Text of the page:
Operations cancelled as 'critical incident' declared across Nottinghamshire healthcare

A critical incident has been declared for healthcare systems in Nottinghamshire due to ‘unprecedented’ pressure on services.

By Anna Whittaker
Wednesday, 27th July 2022, 1:46 pm
Updated Wednesday, 27th July 2022, 1:46 pm

The Integrated Care Board announced this afternoon, July 27, there are ‘significant levels of Covid-19’ in hospitals across the county, alongside high numbers of patients arriving with other conditions.

It means some non-urgent operations have been postponed and there are longer waiting times for beds.

The ICB, which recently replaced clinical commissioning groups which deliver local healthcare services, said the incident is an indication of the ‘serious pressure the system is facing’.

A 'critical incident' has been declared across Nottinghamshire's healthcare system.

A ‘critical incident’ is declared when a service loses its ability to deliver critical healthcare.

Nottingham University Hospitals Trust, which runs the Queen’s Medical Centre and City Hospital, said its emergency department is ‘extremely busy’ and encouraged people to call 111 for non urgent care.

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The ICB said in a statement it ‘regrets’ taking the step to postpone operations, but said ‘it is important we focus on patients needing urgent and emergency care as a priority’.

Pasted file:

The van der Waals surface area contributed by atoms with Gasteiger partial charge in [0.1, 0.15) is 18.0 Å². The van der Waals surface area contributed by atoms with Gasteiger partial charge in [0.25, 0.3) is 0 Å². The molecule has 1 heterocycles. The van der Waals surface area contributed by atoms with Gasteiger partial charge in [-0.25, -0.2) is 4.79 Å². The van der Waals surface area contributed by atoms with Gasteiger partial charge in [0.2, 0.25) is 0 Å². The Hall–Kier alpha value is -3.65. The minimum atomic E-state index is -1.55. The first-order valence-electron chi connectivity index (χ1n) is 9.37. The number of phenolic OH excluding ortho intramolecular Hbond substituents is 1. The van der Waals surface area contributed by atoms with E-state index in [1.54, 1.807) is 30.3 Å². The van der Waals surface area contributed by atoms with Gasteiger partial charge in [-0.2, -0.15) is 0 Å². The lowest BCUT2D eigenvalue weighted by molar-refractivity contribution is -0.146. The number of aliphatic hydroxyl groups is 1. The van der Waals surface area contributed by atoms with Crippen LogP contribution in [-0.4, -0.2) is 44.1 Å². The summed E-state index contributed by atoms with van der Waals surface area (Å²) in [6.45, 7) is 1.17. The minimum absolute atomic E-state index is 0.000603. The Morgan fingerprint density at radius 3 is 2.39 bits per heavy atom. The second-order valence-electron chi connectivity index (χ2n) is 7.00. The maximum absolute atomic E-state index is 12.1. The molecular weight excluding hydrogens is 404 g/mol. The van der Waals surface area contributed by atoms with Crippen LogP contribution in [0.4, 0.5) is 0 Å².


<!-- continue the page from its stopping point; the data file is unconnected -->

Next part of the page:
It said: “There are extended waiting times to access beds within our hospitals. This, paired with difficulties in discharging patients due to a lack of capacity across our care sector, as well as staff absence due to Covid-19, is causing a significant strain on the system.

“As a result, the healthcare system is taking additional steps to prioritise and maintain safe services for patients. Our aim is to prioritise patients with the highest level of need and ensure that we continue to be able to manage emergency care.

“This means some non-urgent operations, where patients require a stay in hospital, will be postponed to prioritise patients with the most urgent clinical need.”

The ICB asked that people only call 999 or attend A&E departments for serious accidents and for genuine emergencies.

Otherwise they ask that people visit NHS 111 online or call NHS 111 for advice on how to get the care needed.